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Keep an Idea and Inspiration Notebook

by Amy O'Quinn

 

Do you ever wake up in the middle of the night with a BIG idea, only to forget the details by morning?

 

Do you overhear a precious snippet of dialogue between preschoolers at the playground and think it would be perfect for your new book?

 

Do you create cool characters, names, settings, or develop story ideas while doing dishes or taking a shower?

 

Do you brainstorm writing goals and dreams or love to find and jot down inspirational quotes?

 

If you are a writer, it’s safe to say that you do all these things and more.

 

However, you’ve also probably lost more ideas than you’ve captured because you didn’t write them down! Or if you did scribble your thoughts, perhaps they languished on little scraps of paper that eventually ended up in the trashcan.

 

Keep an Idea and Inspiration Notebook

 

That’s why it is important to keep a writing ‘idea and inspiration’ notebook handy so you can record all your wonderful thoughts and ideas in a safe place! And yes, even though it’s the digital age and everyone uses computers for everything, there is still something to be said about a having a ‘hard copy’ edition in which to write down thoughts, plans, and ideas.

 

Keeping Tabs

Setting up a writing notebook can be as simple or complex as you want to make it. But perhaps the easiest (and most inexpensive) version is a spiral composition book or three-ring binder with tabbed dividers to mark sections. Some ideas for sections are:

 

Goals—

What do you want to accomplish?

 

Writing Schedules—

If you put it in writing, you’re more likely to follow through.

 

Story, Article, or Book Ideas—

Capture them while they’re fresh on your mind. Characters/Traits/Personality—Have you met any interesting folks lately? How did they look or act? Did they have a quirky personality? You might even include photos of people who spark ideas for characters! Remember, this is YOUR catch-all book of ideas and inspiration.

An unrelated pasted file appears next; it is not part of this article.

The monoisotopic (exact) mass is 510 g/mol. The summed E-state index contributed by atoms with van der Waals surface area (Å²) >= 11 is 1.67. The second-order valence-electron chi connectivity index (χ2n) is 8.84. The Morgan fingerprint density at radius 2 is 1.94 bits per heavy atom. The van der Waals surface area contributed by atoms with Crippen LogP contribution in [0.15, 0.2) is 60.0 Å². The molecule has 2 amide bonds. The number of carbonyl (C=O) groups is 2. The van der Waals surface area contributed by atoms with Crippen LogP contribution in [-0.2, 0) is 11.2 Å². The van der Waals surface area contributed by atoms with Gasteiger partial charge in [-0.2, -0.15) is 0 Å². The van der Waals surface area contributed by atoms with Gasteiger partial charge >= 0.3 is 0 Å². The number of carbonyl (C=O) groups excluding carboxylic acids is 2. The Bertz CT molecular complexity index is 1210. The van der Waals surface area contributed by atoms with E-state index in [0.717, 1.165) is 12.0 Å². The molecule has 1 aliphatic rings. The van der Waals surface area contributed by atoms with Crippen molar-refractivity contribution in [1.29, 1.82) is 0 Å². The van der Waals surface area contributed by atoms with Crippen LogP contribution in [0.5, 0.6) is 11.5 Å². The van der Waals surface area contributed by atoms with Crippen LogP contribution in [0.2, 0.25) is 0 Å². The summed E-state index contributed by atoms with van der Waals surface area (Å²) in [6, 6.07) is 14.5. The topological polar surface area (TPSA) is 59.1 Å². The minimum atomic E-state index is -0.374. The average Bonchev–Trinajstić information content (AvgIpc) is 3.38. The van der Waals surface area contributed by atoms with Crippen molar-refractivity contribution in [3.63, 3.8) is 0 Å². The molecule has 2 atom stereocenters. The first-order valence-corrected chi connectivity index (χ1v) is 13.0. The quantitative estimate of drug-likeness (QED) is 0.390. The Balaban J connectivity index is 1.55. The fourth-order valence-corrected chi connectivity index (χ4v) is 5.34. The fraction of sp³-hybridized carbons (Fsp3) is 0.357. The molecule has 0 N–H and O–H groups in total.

Names—

If you hear names (first or last) that tickle your fancy, write them down.

 

Settings—

Record ideas for places and settings. Note the sights and sounds of the Italian café where you sipped that delicious cappuccino—or describe the fading beauty of the old farmhouse that sits at the end of the dirt road.

 

Plots—

You think you’ll never forget that brilliant plot idea, but you might. Get it in writing!

 

Dialogue—

This can be overheard or created in your own mind. However, sometimes truth (and other peoples’ dialogue) is funnier and stranger than fiction.

 

Fun Words and Phrases—

When you read or hear that special ‘turn of phrase’ or a clever way of putting something, jot it down. Keep a running list.

 

Quotes/Inspiration—

Perhaps you like to collect quotes or sayings for your work or simply for your own amusement and inspiration. In my opinion, some of the best quotes of all time have come from writers!

 

For example:

“Great is the art of beginning, but greater is the art of ending.” ~Henry Wadsworth Longfellow

“You don't write because you want to say something, you write because you have something to say.” ~F. Scott Fitzgerald

 

Make It Yours

 

There is no one right way to create a writing notebook, and the possibilities are endless.

You can tweak, adjust, and add or remove tabs and sections as needed.

But whatever notebook system or design you decide upon, make it yours!

Keep it close by and use it.

You’ll be glad that you have all your thoughts and ideas recorded in one place.

And as you fill up one notebook, start another.

 

Tip: It’s a good idea to write the starting and ending dates on the covers.

 

Just imagine having an awesome resource and reference to open and use whenever you need a fresh idea for a plot, setting, name, character, etc. A writing notebook is golden. It’s a true treasure trove for the writer who takes time to jot down important, relevant, and inspirational thoughts, ideas, and informational tidbits before they are lost or forgotten.

 

What are you waiting for?

 

If you don’t have a writing notebook, start one today!

 

 

 

*Article originally appeared on The Work Writer's Club website HERE.